Stupid is a relative term =)
The command line is for interpreting commands, which usually are
executable programs on your file system. These are typically entered
on the keyboard by the user, but can be stored in files (often called
scripts). The C programming language is a compiled language, meaning
that the entire sequence of the program needs to be worked out in
advance. Programming in C usually involves creating a number of files,
and then invoking a separate compiler/linker program on each file to
build a new executable from these files. Once built, the new program
can then be run. On Linux, GCC is a popular C compiler/linker.
The command line, usually Bash under Linux, will not be able to run
your C code directly. You will need to write the program and then
compile it. The reason why #include appears to work is that # is the
start of a “comment” on many common command line interpreters.
Comments are ignored. When writing a script (a bunch of commands in a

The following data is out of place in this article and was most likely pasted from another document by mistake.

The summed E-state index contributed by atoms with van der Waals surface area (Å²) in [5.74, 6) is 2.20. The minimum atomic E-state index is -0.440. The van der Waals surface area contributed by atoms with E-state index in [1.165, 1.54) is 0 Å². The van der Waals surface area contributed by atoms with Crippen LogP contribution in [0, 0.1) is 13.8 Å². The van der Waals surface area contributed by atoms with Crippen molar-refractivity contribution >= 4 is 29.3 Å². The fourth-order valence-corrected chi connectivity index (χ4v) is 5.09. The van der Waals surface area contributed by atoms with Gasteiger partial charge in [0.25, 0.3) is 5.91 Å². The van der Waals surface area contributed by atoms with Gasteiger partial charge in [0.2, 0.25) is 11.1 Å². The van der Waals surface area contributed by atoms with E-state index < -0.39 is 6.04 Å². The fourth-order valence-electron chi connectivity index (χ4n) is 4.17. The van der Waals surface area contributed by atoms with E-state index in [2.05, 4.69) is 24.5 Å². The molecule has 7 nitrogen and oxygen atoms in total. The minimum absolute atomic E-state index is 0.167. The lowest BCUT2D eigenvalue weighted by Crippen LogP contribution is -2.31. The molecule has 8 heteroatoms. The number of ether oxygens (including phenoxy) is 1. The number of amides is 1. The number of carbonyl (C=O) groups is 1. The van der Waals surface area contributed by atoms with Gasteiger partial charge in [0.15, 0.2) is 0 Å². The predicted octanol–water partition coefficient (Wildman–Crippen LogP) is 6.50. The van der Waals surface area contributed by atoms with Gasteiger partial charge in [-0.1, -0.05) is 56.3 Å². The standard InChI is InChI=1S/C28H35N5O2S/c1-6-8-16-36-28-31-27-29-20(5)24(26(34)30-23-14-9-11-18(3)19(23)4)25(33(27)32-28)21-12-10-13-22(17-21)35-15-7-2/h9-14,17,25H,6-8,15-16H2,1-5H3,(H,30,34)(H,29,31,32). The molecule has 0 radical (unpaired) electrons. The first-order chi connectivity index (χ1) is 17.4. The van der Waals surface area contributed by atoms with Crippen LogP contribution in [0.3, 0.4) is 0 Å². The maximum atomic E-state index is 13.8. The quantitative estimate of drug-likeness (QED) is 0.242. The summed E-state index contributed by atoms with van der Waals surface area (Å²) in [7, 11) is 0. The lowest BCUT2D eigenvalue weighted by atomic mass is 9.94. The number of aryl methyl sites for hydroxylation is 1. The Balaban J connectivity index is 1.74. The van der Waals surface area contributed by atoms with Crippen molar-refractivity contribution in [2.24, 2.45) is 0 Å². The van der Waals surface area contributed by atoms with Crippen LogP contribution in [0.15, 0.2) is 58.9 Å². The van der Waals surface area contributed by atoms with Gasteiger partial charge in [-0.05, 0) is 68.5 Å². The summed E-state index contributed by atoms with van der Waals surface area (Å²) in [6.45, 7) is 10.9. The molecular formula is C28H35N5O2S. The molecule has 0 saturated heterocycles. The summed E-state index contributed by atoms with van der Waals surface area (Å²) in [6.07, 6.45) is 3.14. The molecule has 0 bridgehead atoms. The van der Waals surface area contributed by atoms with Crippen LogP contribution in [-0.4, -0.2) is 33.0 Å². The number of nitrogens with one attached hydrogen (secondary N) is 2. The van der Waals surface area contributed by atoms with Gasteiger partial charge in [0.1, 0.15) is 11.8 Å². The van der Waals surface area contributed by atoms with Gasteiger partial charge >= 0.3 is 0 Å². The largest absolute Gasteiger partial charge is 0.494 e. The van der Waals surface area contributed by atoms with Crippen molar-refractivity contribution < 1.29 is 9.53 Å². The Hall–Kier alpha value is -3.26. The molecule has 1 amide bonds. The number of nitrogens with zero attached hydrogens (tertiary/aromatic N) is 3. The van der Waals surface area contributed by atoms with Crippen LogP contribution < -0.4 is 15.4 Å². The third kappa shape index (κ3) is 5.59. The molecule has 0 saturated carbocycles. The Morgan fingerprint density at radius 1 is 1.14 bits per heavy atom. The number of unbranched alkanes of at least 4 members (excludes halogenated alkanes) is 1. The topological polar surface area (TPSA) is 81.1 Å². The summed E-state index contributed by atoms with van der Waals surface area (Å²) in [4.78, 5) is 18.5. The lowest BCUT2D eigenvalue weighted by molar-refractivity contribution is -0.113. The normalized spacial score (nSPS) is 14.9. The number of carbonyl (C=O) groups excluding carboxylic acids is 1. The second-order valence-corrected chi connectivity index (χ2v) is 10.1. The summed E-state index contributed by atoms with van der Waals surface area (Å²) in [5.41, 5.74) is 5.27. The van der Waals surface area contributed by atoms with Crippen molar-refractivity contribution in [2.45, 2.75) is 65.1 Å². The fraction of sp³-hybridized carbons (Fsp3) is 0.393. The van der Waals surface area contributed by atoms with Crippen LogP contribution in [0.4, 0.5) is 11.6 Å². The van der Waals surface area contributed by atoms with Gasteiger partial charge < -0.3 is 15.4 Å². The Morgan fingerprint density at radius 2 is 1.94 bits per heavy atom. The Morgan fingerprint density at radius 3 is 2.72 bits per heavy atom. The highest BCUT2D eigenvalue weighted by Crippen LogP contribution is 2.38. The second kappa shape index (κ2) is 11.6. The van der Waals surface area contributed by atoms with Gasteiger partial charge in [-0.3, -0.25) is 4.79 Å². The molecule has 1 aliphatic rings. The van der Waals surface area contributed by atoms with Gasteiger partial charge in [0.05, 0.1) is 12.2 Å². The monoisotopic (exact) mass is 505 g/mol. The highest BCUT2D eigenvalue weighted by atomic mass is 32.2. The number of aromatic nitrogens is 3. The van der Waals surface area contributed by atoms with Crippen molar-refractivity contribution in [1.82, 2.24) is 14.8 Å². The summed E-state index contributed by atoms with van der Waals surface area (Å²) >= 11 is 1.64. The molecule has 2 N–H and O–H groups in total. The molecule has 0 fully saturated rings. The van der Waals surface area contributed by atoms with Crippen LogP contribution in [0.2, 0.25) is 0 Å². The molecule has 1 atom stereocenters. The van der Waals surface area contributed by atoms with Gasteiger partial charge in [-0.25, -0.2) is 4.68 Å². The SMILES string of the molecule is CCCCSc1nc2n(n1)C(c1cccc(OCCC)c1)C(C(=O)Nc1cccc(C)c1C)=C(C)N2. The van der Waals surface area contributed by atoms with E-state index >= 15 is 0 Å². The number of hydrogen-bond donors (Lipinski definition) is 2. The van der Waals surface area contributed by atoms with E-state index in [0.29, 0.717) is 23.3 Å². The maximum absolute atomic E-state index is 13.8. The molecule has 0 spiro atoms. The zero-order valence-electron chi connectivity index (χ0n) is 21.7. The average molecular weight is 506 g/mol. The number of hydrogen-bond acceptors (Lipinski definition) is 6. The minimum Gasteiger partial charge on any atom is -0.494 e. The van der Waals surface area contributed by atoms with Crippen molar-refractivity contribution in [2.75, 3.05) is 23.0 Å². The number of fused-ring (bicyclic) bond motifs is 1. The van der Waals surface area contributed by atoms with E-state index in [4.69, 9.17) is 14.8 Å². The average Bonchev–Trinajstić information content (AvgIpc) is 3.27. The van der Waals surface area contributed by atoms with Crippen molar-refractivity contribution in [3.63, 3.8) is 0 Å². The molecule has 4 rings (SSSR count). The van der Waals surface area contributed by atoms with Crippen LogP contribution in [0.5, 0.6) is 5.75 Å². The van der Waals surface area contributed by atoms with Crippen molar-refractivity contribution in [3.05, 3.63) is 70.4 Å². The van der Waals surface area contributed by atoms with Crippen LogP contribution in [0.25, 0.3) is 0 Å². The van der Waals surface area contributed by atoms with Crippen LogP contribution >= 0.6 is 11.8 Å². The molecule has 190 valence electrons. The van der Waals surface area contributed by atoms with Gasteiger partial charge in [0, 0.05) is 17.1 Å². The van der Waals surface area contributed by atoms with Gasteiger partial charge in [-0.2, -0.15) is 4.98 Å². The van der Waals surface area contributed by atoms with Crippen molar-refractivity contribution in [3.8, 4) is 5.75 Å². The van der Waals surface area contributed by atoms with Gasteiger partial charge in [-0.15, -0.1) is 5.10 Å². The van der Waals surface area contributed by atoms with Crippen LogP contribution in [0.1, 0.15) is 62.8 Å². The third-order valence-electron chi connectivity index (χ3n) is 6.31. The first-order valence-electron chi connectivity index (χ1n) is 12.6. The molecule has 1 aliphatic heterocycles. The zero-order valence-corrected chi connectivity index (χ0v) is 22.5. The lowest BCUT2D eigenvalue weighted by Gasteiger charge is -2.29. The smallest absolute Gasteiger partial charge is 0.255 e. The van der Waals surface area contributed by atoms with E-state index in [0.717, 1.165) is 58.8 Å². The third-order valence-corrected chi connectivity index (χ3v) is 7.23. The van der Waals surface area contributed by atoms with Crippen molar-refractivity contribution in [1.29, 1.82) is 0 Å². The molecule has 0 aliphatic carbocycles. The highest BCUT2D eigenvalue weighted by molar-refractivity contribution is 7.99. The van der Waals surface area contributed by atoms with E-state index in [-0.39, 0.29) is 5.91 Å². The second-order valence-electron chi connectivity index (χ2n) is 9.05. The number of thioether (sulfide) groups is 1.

sequence stored in a file) it can be useful to write descriptive text
detailing how the script works. Obviously, we don’t want the text to
be interpreted, or it would produce errors. So having a comment syntax
allows for script writers to write arbitrary text and to know that it
will not be misinterpreted by the environment. When you enter #, the
command line ignores everything else on the line after the #. Try it
yourself: write # followed by any text you want, and see what happens.
The underlying issue though is that you cannot manually initialise
SDL. SDL is initialised on a per-process basis, so even if you did
write an application in C that initialised SDL, it wouldn’t help. What
you need to do is either:
a) Get on to the Qemu authors, and ask them to produce a more
desciptive error (remind them to use the function SDL_GetError() when
building their error string).
b) Make the necessary modifications to the Qemu source yourself.
From the sounds of things, option (a) would probably be the best for
you at the moment. When we get a more descriptive error (there are
many reasons SDL_Init() can fail) we might be able to help diagnose
Don’t worry if some of the above doesn’t make too much sense, most of
it is a very simplified overview of what is going on.On Fri, Aug 22, 2008 at 12:31 AM, Mike McKnight - OETX wrote:
Yes. I’m new to Linux, am I doing something stupid?